ratio of a circles circumference to its diameter.

On the Rhind Papyrus,

Egyptian scribe, Ahmes,

wrote this ratio as

4 times the square of eight-ninths

Babylonians, same time as Egyptian Rhind Papyrus, 1650 BC

Ptolemy (Alexandria, Egypt) 150 AD

Also used by Columbus on his voyage to the New World

Archimedes (Syracuse, 287-212 BC)

Found pi to be between these two fractions.

This average error is only 0.0002!

Tsu Chung Chi China, 450 AD

Srinivasa Ramanujan (India, 1887-1920)

(http://www.science-frontiers.com/sf053/sf053p19.htm)

(This is an irrational approximation.)

1767 - Johann Lambert proved irrational

1794 - Adrien-Marie Legendre proved irrational

1840 - Joseph Liouville proved transcendental nos. exist(used limits of continued fractions)

1873 - Charles Hermite provede transcendental

1882 - Ferdinand Lindemann proved transcendental

1728-1777

Swiss

French

French

French

German

largest 7-digit sum in the first million digits!

- Starting at digit #772 - 9999998 occurs
- Starting at digit #509,400 - 112552 occurs
- Starting at digit #1,286,368 - 980-7280 occurs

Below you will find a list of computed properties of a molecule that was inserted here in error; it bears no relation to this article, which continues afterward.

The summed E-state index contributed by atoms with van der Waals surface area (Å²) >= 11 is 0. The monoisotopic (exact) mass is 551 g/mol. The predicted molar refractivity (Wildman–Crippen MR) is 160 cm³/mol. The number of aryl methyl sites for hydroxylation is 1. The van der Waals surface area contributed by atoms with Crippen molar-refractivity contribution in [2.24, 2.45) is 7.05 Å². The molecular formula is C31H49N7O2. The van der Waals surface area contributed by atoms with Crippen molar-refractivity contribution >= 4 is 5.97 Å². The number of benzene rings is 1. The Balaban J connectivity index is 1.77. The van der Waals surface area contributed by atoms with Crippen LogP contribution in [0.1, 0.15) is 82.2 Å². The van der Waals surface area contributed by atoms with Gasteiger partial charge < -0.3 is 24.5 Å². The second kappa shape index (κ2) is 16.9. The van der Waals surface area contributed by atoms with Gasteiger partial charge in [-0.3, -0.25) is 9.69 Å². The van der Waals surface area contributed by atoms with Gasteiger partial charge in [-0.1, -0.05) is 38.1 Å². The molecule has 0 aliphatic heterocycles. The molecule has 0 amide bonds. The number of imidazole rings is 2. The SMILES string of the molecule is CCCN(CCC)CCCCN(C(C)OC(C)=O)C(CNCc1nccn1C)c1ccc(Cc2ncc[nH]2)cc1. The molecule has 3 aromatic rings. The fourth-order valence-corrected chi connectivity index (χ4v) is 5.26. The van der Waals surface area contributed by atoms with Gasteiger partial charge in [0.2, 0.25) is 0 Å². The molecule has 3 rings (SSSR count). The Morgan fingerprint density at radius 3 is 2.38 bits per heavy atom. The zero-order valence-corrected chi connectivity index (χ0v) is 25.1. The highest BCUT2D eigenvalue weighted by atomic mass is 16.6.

- In 1st million, no 123456 but 012345 twice
- #357 #358 #359 #360 #361 #362 #363
9 0 3 6 0 0 1

A special date - can you guess it?

A special telephone number - do you know it?

123456789 first appears at 523,551,502nd digit

Circa 1600 - decimal fractions & logarithms invented

All by hand - months

1596 Ludolph van Ceulen (Dutch) calculates 35 digits

1706 John Machin calculates 100 digits

1874 William Shanks calculates 707 digits

1947 Ferguson (using desk calculator) finds 808 digits

1949 ENIAC computer (DoD & U. of Pen.) finds 2037 digits

1973 CDC 7600 (Paris) finds 1,000,000 digits (23 hrs)

1989 1,000,000,000 digits (USSR Chudnovsky brothers, NY)

1999 Hitachi SR8000 (Tokyo) 206,158,430,000 digits (37 hrs)